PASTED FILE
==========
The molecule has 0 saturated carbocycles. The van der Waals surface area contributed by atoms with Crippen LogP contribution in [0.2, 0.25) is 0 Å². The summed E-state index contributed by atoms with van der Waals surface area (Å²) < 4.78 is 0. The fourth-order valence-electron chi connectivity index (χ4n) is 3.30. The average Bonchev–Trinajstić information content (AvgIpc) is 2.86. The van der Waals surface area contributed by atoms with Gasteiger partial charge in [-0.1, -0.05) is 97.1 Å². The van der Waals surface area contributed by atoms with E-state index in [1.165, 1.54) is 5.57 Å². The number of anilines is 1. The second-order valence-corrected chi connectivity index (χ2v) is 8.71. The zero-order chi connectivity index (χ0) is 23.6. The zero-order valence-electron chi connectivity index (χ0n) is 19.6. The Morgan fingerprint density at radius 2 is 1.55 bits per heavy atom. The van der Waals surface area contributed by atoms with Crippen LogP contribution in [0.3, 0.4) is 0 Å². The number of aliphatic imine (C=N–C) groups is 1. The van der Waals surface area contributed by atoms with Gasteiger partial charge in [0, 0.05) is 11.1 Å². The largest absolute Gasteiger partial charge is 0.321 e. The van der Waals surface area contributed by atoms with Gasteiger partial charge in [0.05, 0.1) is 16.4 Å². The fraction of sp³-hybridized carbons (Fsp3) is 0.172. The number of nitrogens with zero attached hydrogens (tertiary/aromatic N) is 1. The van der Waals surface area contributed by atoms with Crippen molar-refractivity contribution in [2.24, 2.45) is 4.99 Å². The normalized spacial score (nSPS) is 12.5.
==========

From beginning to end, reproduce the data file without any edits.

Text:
The molecule has 0 saturated carbocycles. The van der Waals surface area contributed by atoms with Crippen LogP contribution in [0.2, 0.25) is 0 Å². The summed E-state index contributed by atoms with van der Waals surface area (Å²) < 4.78 is 0. The fourth-order valence-electron chi connectivity index (χ4n) is 3.30. The average Bonchev–Trinajstić information content (AvgIpc) is 2.86. The van der Waals surface area contributed by atoms with Gasteiger partial charge in [-0.1, -0.05) is 97.1 Å². The van der Waals surface area contributed by atoms with E-state index in [1.165, 1.54) is 5.57 Å². The number of anilines is 1. The second-order valence-corrected chi connectivity index (χ2v) is 8.71. The zero-order chi connectivity index (χ0) is 23.6. The zero-order valence-electron chi connectivity index (χ0n) is 19.6. The Morgan fingerprint density at radius 2 is 1.55 bits per heavy atom. The van der Waals surface area contributed by atoms with Crippen LogP contribution in [0.3, 0.4) is 0 Å². The number of aliphatic imine (C=N–C) groups is 1. The van der Waals surface area contributed by atoms with Gasteiger partial charge in [0, 0.05) is 11.1 Å². The largest absolute Gasteiger partial charge is 0.321 e. The van der Waals surface area contributed by atoms with Gasteiger partial charge in [0.05, 0.1) is 16.4 Å². The fraction of sp³-hybridized carbons (Fsp3) is 0.172. The number of nitrogens with zero attached hydrogens (tertiary/aromatic N) is 1. The van der Waals surface area contributed by atoms with Crippen molar-refractivity contribution in [2.24, 2.45) is 4.99 Å². The normalized spacial score (nSPS) is 12.5.